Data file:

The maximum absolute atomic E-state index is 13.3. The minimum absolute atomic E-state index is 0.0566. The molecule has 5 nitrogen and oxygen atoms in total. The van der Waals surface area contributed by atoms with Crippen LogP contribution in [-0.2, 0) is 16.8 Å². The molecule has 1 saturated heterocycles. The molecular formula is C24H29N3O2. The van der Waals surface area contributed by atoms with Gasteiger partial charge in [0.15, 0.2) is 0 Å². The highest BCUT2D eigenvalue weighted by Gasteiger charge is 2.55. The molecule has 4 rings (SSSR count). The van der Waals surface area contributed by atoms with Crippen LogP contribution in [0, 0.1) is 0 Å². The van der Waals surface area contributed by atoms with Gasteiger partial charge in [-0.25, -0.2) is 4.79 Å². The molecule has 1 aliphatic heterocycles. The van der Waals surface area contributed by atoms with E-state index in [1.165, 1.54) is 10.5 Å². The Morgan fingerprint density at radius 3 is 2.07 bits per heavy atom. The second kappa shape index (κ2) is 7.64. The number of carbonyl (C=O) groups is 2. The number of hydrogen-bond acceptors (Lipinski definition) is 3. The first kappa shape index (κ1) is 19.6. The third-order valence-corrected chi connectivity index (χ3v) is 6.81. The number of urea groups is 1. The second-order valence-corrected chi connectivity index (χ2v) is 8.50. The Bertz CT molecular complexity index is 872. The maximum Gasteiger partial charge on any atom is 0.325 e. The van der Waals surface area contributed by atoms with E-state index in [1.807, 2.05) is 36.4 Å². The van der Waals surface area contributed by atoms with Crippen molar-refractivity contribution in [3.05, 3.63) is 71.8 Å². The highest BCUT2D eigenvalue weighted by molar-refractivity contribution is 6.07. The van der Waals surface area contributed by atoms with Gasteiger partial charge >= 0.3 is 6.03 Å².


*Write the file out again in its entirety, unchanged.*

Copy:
The maximum absolute atomic E-state index is 13.3. The minimum absolute atomic E-state index is 0.0566. The molecule has 5 nitrogen and oxygen atoms in total. The van der Waals surface area contributed by atoms with Crippen LogP contribution in [-0.2, 0) is 16.8 Å². The molecule has 1 saturated heterocycles. The molecular formula is C24H29N3O2. The van der Waals surface area contributed by atoms with Gasteiger partial charge in [0.15, 0.2) is 0 Å². The highest BCUT2D eigenvalue weighted by Gasteiger charge is 2.55. The molecule has 4 rings (SSSR count). The van der Waals surface area contributed by atoms with Crippen LogP contribution in [0, 0.1) is 0 Å². The van der Waals surface area contributed by atoms with Gasteiger partial charge in [-0.25, -0.2) is 4.79 Å². The molecule has 1 aliphatic heterocycles. The van der Waals surface area contributed by atoms with E-state index in [1.165, 1.54) is 10.5 Å². The Morgan fingerprint density at radius 3 is 2.07 bits per heavy atom. The second kappa shape index (κ2) is 7.64. The number of carbonyl (C=O) groups is 2. The number of hydrogen-bond acceptors (Lipinski definition) is 3. The first kappa shape index (κ1) is 19.6. The third-order valence-corrected chi connectivity index (χ3v) is 6.81. The number of urea groups is 1. The second-order valence-corrected chi connectivity index (χ2v) is 8.50. The Bertz CT molecular complexity index is 872. The maximum Gasteiger partial charge on any atom is 0.325 e. The van der Waals surface area contributed by atoms with E-state index in [1.807, 2.05) is 36.4 Å². The van der Waals surface area contributed by atoms with Crippen molar-refractivity contribution in [3.05, 3.63) is 71.8 Å². The highest BCUT2D eigenvalue weighted by molar-refractivity contribution is 6.07. The van der Waals surface area contributed by atoms with Gasteiger partial charge >= 0.3 is 6.03 Å².